Domestic partner benefit policies validate same-sex relationships
Ed Vitagliano
Ed Vitagliano
AFA Journal news editor

Editor’s note: With minor changes, this article is reprinted from the May, 1996, issue of AFA Journal.

February 2000 – To many people, the hullabaloo over domestic partner benefits may seem like a tempest in a teapot. But to pro-family groups, moral conservatives and people of faith, it represents one more in a series of tidal waves that threaten the sanctity, strength, and viability of the institution of marriage.

Many companies and most corporations have offered benefit packages to workers for years – like health plans or life insurance. Those plans covered not only a worker, but often the worker’s spouse and children. Domestic partner benefits refer to the growing practice of extending that benefits package to cover, not a legal spouse, but a live-in homosexual lover.

About 70 of the Fortune 500 companies nationwide permit unmarried partners to join company health plans, and many of them are household names: Apple Computer, Levi Strauss, Microsoft, NYNEX and The Walt Disney Company.

Homosexual activists who advocate this, and the corporations who have heeded them, claim that extending benefit coverage is only fair, since homosexuals cannot legally marry. Pro-family groups, however, see this corporate practice as growing out of a broader homosexual agenda, part of which is to remove the distinction between same-sex and married couples. Domestic partner policies presuppose that homosexual domestic partnership is the equivalent of traditional marriage, something that pro-family groups lament.

Fairness is the justification
While the criteria for classifying someone as a domestic partner varies from company to company, the common principle is summed up in Apple Computer’s terse 
definition: “An adult who lives together with another adult of the same sex in an exclusive, committed relationship.”

Companies that recognize domestic partnerships often site “ fairness” as their justification. That is, since same-sex marriages are currently illegal in all 50 states, companies are attempting to extend the same employee benefits to a group that cannot, by definition, receive spousal benefits.

This is also why some companies exclude heterosexual partners from their benefits program. In defending this exclusion, many use the same reasoning as Apple Computer’s Pam Miracle, of the company’s corporate communications office. She said, “A heterosexual couple does have a recourse under the law: they can be legally married and therefore can obtain benefits. Same-sex domestic partners do not have that recourse.” Apple’s policy is an attempt to rectify that inequity, she said.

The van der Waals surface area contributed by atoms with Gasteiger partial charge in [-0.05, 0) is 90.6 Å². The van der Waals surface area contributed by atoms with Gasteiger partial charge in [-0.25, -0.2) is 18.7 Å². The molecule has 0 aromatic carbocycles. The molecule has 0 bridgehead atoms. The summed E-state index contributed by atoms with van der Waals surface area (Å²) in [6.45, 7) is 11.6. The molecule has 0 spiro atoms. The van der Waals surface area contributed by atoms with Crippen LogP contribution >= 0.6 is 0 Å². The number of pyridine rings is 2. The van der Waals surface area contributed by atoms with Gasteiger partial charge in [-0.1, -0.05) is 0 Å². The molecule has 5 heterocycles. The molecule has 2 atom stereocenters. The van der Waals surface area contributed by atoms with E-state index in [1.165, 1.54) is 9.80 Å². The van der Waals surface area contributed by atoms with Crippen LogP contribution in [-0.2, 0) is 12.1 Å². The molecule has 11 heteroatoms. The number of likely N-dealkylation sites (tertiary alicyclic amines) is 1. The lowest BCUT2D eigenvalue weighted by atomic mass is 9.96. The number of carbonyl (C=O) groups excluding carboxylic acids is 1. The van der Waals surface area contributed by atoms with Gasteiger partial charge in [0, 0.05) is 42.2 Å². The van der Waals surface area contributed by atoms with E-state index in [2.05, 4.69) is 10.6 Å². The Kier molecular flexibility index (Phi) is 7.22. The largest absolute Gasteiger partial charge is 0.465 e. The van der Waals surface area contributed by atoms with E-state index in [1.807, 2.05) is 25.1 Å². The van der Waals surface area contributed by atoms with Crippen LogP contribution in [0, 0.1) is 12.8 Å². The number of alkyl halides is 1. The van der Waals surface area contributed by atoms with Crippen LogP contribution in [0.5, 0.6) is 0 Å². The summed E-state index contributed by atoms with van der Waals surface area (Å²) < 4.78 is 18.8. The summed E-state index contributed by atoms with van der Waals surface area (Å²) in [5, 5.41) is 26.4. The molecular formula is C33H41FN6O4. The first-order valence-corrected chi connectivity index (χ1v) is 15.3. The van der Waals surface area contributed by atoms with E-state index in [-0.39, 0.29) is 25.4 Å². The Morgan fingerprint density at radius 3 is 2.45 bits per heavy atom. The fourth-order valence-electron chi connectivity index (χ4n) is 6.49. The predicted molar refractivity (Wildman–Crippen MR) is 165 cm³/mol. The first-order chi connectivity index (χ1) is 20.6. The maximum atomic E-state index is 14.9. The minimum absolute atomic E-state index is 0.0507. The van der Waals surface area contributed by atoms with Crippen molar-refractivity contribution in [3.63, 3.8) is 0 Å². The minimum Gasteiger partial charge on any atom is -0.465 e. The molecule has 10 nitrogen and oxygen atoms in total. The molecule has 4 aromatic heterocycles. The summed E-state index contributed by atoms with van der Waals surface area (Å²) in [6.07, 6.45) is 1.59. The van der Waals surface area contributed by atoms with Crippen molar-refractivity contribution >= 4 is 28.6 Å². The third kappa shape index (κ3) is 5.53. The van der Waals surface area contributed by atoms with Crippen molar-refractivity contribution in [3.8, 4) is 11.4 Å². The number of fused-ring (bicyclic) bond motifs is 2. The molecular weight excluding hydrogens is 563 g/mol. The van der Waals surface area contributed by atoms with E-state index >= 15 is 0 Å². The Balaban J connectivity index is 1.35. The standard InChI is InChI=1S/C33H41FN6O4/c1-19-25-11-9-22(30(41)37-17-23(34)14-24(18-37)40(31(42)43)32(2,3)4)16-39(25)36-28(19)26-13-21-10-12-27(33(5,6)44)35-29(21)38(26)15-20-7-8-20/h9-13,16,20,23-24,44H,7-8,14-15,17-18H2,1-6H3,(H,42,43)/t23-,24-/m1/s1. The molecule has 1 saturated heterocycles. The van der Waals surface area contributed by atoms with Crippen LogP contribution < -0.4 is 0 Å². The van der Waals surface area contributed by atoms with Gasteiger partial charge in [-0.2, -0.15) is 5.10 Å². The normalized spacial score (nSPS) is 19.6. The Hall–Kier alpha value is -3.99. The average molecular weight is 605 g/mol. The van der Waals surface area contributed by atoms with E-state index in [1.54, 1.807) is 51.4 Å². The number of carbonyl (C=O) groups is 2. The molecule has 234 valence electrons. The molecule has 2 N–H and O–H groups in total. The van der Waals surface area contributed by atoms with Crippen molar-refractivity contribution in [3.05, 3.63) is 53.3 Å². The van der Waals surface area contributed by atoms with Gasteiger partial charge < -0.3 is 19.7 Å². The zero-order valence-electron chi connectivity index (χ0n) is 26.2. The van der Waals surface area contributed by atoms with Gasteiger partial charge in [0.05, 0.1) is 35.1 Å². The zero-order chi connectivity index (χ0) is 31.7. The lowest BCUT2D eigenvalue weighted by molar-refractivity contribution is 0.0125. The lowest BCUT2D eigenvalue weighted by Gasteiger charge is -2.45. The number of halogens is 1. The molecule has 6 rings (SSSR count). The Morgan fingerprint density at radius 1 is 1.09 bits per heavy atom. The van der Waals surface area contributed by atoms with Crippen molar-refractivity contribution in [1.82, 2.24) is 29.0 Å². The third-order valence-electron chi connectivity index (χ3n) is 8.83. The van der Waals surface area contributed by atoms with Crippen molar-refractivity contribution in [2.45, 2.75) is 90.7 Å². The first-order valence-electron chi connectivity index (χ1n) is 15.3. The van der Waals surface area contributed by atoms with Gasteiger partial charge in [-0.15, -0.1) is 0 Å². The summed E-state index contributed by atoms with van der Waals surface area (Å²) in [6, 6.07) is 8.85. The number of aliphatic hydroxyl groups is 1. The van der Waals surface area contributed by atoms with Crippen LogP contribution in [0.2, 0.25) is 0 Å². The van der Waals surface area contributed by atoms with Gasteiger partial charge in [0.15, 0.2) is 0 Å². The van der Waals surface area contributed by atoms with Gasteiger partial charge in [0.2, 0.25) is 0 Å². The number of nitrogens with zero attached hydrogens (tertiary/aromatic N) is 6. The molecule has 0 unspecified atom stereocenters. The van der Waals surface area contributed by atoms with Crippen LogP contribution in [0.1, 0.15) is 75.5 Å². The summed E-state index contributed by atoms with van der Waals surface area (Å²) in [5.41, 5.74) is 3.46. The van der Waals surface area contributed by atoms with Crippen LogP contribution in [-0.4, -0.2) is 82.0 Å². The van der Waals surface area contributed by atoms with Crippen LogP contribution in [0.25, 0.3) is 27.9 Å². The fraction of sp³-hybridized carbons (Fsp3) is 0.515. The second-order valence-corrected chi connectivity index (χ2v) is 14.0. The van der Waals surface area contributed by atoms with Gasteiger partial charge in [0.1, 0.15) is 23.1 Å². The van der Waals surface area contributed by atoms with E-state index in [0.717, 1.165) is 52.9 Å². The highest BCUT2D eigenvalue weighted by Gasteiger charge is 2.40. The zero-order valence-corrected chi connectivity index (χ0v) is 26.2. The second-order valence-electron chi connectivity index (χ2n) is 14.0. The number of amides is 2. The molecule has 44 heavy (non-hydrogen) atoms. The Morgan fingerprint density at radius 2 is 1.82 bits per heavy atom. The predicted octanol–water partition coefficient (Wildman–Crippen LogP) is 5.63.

On the surface Miracle’s reasoning seems quite egalitarian. Naturally, a company wants to treat all of its employees the same. Employee benefits should therefore be distributed in an equitable manner.

Sean Fitzgerald of Levi Strauss agrees. He said that his company changed its policy “essentially because several employees from all different aspects of the company felt that it was discriminatory for the company to offer health care benefits to one group and not another. We felt that if we’re going to be offering benefits to one group we should offer them to everyone.”

However, this reasoning is flawed. Spousal benefits are by definition for spouses only, and to change that policy to avoid discriminating against non-spouses is illogical. For example, what would a company say if non-handicapped individuals demanded the same benefits extended specifically to handicapped individuals, by claiming that they were being discriminated against? That is, “Handicapped people get benefits that I don’t get. That’s unfair.”

Most companies would likely disregard such a silly protest. By definition, handicapped benefits would apply to the people in a specific group, marked by a specific characteristic – their handicap. To extend those benefits to non-handicapped employees might be politically correct, but logically baffling. Extending spousal benefits to non-married individuals on the basis of discrimination is likewise illogical: married benefits are for married people.

Marriage devalued, sodomy elevated
The actual number of homosexual domestic partnerships in the U.S. is actually quite small. Using federal government statistics for 1994 and 1998, Out magazine calculated that there are just over 1.6 million homosexuals living with a same-sex domestic partner – or about half a percent 
of the population. Furthermore, the fraction of this number that has access to and then takes advantage of domestic partner benefits is obviously even smaller.

However, it is not the numbers involved in the domestic partnership rage within Corporate America that worries pro-family groups. Rather, this new trend reveals a disturbing philosophical shift: a growing number of companies now view domestic partnerships as the moral equivalent of traditional marriage.

Hertz, for example, no longer distinguishes between spouses and domestic partners in its additional authorized driver policy. Lauren Kelly of Hertz said the reason for the change was simple: “We are attempting to accord fair and equal treatment to spouses and domestic partners.” (Emphasis added.)